29

I noticed a piece of code recently directly comparing two lists of integers like so:

a = [10,3,5, ...]
b = [5,4,3, ...,]
if a > b:
     ...

which seemed a bit peculiar, but I imagined it would return True if all of list_a's elements are larger then list_b's and False if each element is equal or list_b's elements are larger then list_a's. So I tested it:

>>> a=[3,3,3,3]
>>> b=[4,4,4,4]
>>> a>b
False
>>> b>a
True

Ok that works. As does:

>>> b = [1,1,1,1]
>>> a = [1,1,1,1]
>>> a>b
False
>>> b>a
False

but when it gets more fuzzy:

>>> a=[1,1,3,1]
>>> b=[1,3,1,1]
>>> a>b
False
>>> b>a
True

or:

>>> a=[1,3,1,1]
>>> b=[1,1,3,3]
>>> a>b
True
>>> b>a
False

the results are a bit stranger. What is python actually doing? It seems that it's returning the result in favour of the first list in which the left most element is greater then the corresponding?

40

From Comparing Sequences and Other Types in the Python tutorial:

The comparison uses lexicographical ordering: first the first two items are compared, and if they differ this determines the outcome of the comparison; if they are equal, the next two items are compared, and so on, until either sequence is exhausted.

See also the Wikipedia article about lexicographical order.

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4

Since I didn't find the explanation of list/tuple comparison using "lexicographical ordering" particularly illuminating at first, here's an attempt to explain it "in my own words". First, here are some example lists that are referred to in the explanation below:

a = [1, 2, 3]
b = [1, 2, 10]
c = [1, 2, 3, 100]
d = [1, 2, 3]
e = [1, 2, 3, 4, 'a']
f = ['a', 'b', 'c']

The pair of items at each index are compared in turn. So, comparing a to b will result in 1 being compared to 1, 2 being compared to 2, and 3 being compared to 10.

The comparison of pairs will stop when either an unequal pair of items is found or--if the lists are different lengths--the end of the shorter list is reached.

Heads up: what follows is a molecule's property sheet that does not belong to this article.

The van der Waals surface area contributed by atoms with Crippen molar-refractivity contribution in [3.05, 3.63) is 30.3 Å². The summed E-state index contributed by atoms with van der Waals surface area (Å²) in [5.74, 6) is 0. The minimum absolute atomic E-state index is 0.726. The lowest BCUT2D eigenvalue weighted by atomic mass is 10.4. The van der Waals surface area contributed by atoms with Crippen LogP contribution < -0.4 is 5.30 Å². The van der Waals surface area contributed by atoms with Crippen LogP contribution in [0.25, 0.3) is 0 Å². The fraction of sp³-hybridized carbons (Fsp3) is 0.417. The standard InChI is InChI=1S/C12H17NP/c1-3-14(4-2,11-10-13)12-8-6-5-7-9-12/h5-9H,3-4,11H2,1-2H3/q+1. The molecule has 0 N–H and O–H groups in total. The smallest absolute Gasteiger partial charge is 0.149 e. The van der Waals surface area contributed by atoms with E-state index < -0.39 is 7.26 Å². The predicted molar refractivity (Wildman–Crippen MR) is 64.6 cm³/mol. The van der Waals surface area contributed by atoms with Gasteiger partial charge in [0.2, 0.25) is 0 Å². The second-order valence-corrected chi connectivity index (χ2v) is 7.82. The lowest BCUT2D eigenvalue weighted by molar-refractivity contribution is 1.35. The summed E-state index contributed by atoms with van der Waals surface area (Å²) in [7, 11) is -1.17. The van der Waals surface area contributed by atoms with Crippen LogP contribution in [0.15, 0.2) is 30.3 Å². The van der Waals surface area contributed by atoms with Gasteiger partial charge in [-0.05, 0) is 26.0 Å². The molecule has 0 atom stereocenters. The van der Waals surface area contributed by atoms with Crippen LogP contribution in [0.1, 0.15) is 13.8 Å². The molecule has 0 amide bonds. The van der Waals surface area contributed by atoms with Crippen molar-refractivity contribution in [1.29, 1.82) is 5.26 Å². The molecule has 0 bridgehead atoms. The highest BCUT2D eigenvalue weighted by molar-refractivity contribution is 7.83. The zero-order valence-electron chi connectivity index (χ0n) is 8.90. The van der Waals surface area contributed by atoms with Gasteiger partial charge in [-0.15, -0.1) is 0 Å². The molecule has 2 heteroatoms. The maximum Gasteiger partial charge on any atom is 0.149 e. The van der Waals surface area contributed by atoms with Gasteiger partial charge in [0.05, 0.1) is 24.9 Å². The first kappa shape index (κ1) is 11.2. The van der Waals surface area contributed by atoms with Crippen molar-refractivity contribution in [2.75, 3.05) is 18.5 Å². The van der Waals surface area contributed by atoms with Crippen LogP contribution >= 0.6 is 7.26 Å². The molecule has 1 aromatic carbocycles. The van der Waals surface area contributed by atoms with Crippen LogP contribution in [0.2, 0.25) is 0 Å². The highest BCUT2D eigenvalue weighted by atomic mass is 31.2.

For example, when comparing a and b, comparisons will stop when 3 and 10 are compared. When comparing b and c, comparisons will stop when 10 and 3 are compared.

As soon as an unequal pair is found, the overall result is the result of comparing the unequal items. This applies whether the lists are the same length or not--for example, list b is greater than list c because the 100 in c never comes into play.

For example, when comparing a to b, the overall result will be the result of comparing 3 to 10. a < b -> True because 3 is less than 10. a > b -> False because 3 is not greater than 10. a == b -> False because 3 does not equal 10.

If one of the lists is shorter and its N items are equal to the first N items of the longer list, as with a and c, the shorter list will be considered less than the longer list (so a is less than c).

Two lists will compare as equal only if they're the same length and all pairs of items compare as equal.

Note about types: if the items in a pair aren't comparable, the comparison will fail with a TypeError as usual. For example, comparing list a to f will fail when 1 is compared to 'a'. But also note that lists d and e can be compared since the 'a' in e is never compared to anything in d.

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